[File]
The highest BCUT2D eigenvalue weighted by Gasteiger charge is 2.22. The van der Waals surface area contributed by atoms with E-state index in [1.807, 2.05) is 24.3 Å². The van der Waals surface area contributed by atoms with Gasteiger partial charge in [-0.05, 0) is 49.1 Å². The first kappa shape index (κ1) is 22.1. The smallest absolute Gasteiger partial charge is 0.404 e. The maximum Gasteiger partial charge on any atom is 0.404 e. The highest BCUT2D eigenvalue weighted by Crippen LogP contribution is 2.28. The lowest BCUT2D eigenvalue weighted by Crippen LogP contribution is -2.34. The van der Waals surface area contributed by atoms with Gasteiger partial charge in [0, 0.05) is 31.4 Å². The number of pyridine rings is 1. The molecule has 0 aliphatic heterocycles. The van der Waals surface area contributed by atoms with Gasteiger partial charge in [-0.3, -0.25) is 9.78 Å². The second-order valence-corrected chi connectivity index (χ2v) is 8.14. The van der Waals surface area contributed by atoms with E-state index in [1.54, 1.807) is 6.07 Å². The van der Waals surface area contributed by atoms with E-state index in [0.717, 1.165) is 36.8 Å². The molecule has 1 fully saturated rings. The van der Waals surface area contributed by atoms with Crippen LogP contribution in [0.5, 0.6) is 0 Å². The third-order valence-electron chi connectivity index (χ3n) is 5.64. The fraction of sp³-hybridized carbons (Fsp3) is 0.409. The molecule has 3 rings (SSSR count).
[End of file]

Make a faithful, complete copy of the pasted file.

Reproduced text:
The highest BCUT2D eigenvalue weighted by Gasteiger charge is 2.22. The van der Waals surface area contributed by atoms with E-state index in [1.807, 2.05) is 24.3 Å². The van der Waals surface area contributed by atoms with Gasteiger partial charge in [-0.05, 0) is 49.1 Å². The first kappa shape index (κ1) is 22.1. The smallest absolute Gasteiger partial charge is 0.404 e. The maximum Gasteiger partial charge on any atom is 0.404 e. The highest BCUT2D eigenvalue weighted by Crippen LogP contribution is 2.28. The lowest BCUT2D eigenvalue weighted by Crippen LogP contribution is -2.34. The van der Waals surface area contributed by atoms with Gasteiger partial charge in [0, 0.05) is 31.4 Å². The number of pyridine rings is 1. The molecule has 0 aliphatic heterocycles. The van der Waals surface area contributed by atoms with Gasteiger partial charge in [-0.3, -0.25) is 9.78 Å². The second-order valence-corrected chi connectivity index (χ2v) is 8.14. The van der Waals surface area contributed by atoms with E-state index in [1.54, 1.807) is 6.07 Å². The van der Waals surface area contributed by atoms with E-state index in [0.717, 1.165) is 36.8 Å². The molecule has 1 fully saturated rings. The van der Waals surface area contributed by atoms with Crippen LogP contribution in [0.5, 0.6) is 0 Å². The third-order valence-electron chi connectivity index (χ3n) is 5.64. The fraction of sp³-hybridized carbons (Fsp3) is 0.409. The molecule has 3 rings (SSSR count).